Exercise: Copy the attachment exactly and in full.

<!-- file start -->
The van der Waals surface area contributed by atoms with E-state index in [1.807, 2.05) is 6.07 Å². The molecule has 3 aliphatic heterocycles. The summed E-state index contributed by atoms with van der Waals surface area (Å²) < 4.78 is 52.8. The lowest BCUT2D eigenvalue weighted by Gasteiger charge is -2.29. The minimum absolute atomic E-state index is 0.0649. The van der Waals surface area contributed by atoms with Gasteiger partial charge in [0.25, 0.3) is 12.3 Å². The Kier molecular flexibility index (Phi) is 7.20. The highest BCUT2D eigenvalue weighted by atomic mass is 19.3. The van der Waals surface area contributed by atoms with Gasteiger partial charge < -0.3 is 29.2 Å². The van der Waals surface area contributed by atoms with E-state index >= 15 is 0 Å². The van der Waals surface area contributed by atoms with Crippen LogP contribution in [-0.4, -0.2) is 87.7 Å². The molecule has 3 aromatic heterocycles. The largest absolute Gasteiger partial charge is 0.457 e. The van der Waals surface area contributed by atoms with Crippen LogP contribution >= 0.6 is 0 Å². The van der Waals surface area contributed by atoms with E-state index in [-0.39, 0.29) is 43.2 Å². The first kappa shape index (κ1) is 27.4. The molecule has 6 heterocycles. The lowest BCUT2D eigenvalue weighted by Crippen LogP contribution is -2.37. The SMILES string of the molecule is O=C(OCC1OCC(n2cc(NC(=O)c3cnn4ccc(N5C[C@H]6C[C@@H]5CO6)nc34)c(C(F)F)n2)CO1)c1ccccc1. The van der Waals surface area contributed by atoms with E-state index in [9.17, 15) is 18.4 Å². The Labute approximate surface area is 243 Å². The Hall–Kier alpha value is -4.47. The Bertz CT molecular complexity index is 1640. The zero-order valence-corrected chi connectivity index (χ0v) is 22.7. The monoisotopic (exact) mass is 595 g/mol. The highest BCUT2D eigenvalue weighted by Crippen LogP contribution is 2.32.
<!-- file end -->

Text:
The van der Waals surface area contributed by atoms with E-state index in [1.807, 2.05) is 6.07 Å². The molecule has 3 aliphatic heterocycles. The summed E-state index contributed by atoms with van der Waals surface area (Å²) < 4.78 is 52.8. The lowest BCUT2D eigenvalue weighted by Gasteiger charge is -2.29. The minimum absolute atomic E-state index is 0.0649. The van der Waals surface area contributed by atoms with Gasteiger partial charge in [0.25, 0.3) is 12.3 Å². The Kier molecular flexibility index (Phi) is 7.20. The highest BCUT2D eigenvalue weighted by atomic mass is 19.3. The van der Waals surface area contributed by atoms with Gasteiger partial charge < -0.3 is 29.2 Å². The van der Waals surface area contributed by atoms with E-state index >= 15 is 0 Å². The van der Waals surface area contributed by atoms with Crippen LogP contribution in [-0.4, -0.2) is 87.7 Å². The molecule has 3 aromatic heterocycles. The largest absolute Gasteiger partial charge is 0.457 e. The van der Waals surface area contributed by atoms with Crippen LogP contribution >= 0.6 is 0 Å². The van der Waals surface area contributed by atoms with E-state index in [-0.39, 0.29) is 43.2 Å². The first kappa shape index (κ1) is 27.4. The molecule has 6 heterocycles. The lowest BCUT2D eigenvalue weighted by Crippen LogP contribution is -2.37. The SMILES string of the molecule is O=C(OCC1OCC(n2cc(NC(=O)c3cnn4ccc(N5C[C@H]6C[C@@H]5CO6)nc34)c(C(F)F)n2)CO1)c1ccccc1. The van der Waals surface area contributed by atoms with E-state index in [9.17, 15) is 18.4 Å². The Labute approximate surface area is 243 Å². The Hall–Kier alpha value is -4.47. The Bertz CT molecular complexity index is 1640. The zero-order valence-corrected chi connectivity index (χ0v) is 22.7. The monoisotopic (exact) mass is 595 g/mol. The highest BCUT2D eigenvalue weighted by Crippen LogP contribution is 2.32.